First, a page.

The truth is, however, that I have, personally, very little interest in Interlinguistics, and no faith at all in the value of such a debate as has been suggested, and hence I cannot do justice to the work of the proposed committee. It is true that on more than one occasion I have entered the interlinguistic lists on behalf of Esperanto; but this has always been in order to refute false or unscientific statements made about Esperanto rather than to discuss the language's merits in comparison with any projects for an international language. I shall, with your permission (and in the hope that I do not bore you) exemplify this in a moment. My interest, as I say, is not in Interlinguistics as such, but in Esperanto as my language, the language in which I have done the greater part of my hating, loving, cursing and creating. With most of my intimate friends Esperanto is our sole means of communication; during my University years I composed all my essays and theses in Esperanto before translating them into English; it is in Esperanto that I have written my books. You can therefore imagine how little patience I have with people whose objections to my language are based on inaccuracies, prejudices and forgive me for being so blunt -- downright lies. A perusal of The International Language Review (which you were kind enough to send me) leaves me once again with the firm conviction, not only that no advocate of any project such as Interlingua has ever used his project as a language, or, more important, had a single emotional experience within the context of his project, but that all such advocates regard such an experience as both irrelevant and undesirable, and are dedicated to the proposition that an interlanguage is ipso facto secondary and inferior to the ethnic languages, which to my way of thinking is utterly false to the nature of language as such, and is certainly contrary to my experience. It is because of this false premise, among others, that no project is ever likely to succeed as Esperanto has succeeded, rather than because of any defects in the given project as such.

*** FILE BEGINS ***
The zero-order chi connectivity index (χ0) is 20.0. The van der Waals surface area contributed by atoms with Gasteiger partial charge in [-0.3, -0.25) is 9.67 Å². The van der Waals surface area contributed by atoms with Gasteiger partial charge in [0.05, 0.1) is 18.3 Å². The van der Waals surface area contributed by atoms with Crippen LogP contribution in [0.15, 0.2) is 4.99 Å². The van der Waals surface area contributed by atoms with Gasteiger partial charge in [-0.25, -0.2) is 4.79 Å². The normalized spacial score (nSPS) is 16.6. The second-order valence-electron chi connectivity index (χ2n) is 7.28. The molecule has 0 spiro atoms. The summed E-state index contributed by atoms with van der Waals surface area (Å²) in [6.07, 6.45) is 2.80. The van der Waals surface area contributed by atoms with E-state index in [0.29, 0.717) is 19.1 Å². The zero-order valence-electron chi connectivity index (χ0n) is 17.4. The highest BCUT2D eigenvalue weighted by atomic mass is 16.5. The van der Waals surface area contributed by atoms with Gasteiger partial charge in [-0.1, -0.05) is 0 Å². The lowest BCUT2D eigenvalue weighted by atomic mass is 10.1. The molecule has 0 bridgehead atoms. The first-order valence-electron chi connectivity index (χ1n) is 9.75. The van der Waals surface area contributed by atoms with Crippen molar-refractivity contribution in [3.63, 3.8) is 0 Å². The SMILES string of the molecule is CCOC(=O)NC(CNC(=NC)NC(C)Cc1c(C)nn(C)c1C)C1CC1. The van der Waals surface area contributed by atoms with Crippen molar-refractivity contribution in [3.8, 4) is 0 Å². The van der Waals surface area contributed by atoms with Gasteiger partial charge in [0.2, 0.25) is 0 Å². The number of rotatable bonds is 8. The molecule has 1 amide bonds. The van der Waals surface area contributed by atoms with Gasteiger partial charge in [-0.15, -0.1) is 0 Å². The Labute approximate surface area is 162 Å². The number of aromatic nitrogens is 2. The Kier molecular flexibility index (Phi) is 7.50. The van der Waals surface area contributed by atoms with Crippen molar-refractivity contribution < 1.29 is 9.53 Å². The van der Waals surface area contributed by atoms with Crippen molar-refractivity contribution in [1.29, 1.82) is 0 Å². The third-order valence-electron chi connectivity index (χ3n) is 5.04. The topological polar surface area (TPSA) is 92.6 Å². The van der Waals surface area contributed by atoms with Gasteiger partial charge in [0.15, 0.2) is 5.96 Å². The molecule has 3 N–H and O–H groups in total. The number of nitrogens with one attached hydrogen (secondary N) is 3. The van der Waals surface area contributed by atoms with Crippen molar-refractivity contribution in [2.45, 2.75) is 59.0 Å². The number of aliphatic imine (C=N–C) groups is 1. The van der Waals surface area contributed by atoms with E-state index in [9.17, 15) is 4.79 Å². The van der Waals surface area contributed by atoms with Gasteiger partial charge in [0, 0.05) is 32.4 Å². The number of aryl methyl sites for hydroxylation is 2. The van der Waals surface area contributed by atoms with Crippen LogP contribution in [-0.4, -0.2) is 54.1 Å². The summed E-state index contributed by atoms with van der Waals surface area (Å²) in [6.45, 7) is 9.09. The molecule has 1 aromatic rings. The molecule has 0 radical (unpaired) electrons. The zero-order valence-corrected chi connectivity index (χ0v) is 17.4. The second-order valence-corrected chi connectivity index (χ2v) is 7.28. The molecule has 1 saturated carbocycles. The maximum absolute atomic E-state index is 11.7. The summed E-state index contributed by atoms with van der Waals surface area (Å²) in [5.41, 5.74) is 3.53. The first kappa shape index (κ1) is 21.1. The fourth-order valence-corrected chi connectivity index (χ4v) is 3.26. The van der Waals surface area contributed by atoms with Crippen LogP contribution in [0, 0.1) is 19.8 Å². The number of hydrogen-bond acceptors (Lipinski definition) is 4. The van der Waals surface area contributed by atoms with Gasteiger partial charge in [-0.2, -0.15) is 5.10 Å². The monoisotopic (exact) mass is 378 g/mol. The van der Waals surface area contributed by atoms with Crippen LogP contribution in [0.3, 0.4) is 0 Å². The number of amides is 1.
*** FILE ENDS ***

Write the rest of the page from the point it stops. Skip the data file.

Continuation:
As I said above, I should like to exemplify the kind of unscientific and false argument which I have sometimes felt it desirable to refute in public. To take, almost at random, one proposition not touched on by Prof. Lapenna in his article, I turn to the contribution of Adolf M. Fritzsche. (A similar argument is to be found in Dr. Ottmar Loew's article, where the comparison is with machinery). I quote "If a joker would send a motor car of 1900 vintage or older to Indianapolis to run for the Great Prize, he would get howls of laughter, but Esperantists believe they can sell the public an interlanguage project of 1887..." You are fortunately familiar with the context from which I have taken this quotation, so I need not labour the point that the author's intention is to show that Esperanto is both old-fashioned and invalid. Most people would not examine it, but accept it at face value, i.e. in the way the author intended it. But if we are to argue by analogy, let us look into it. The 1900 automobile and the 1962 automobile are the same thing: there is no difference between them, except that the automobile has evolved in the. 62 years between the models. Hence, if Esperanto has evolved adequately during the same period it follows (from the analogy) that the Esperanto of today is as adequate to the needs of today as the Esperanto of 1887 was to the needs of 1887. And this, though Fritzsche denies it, is precisely the case. The Esperanto of today is certainly not the Esperanto of 1887. I shall not discuss the point, because, as I said, this type of argument is unscientific and non-factual. However, it is worth adding that the pejorative use of "Old-fashioned" (even by implication) is equally invalid. To say that Esperanto is unsuitable because it is "old-fashioned" is equivalent to saying that English is unsuitable for the modern world because it was born (in the form in which we know it) in 1066; or to saying that a philosophical or religious concept is not valid today because it was formulated two thousand or what have you years ago. The point at issue here is simply: is Esperanto suitable for the world of 1962? This is a question which can be scientifically answered on the basis of observable facts, and any other approach is false. To say, as Fritzsche does, that Esperanto has not evolved since 1887 is observably untrue, and hence, I repeat, unscientific.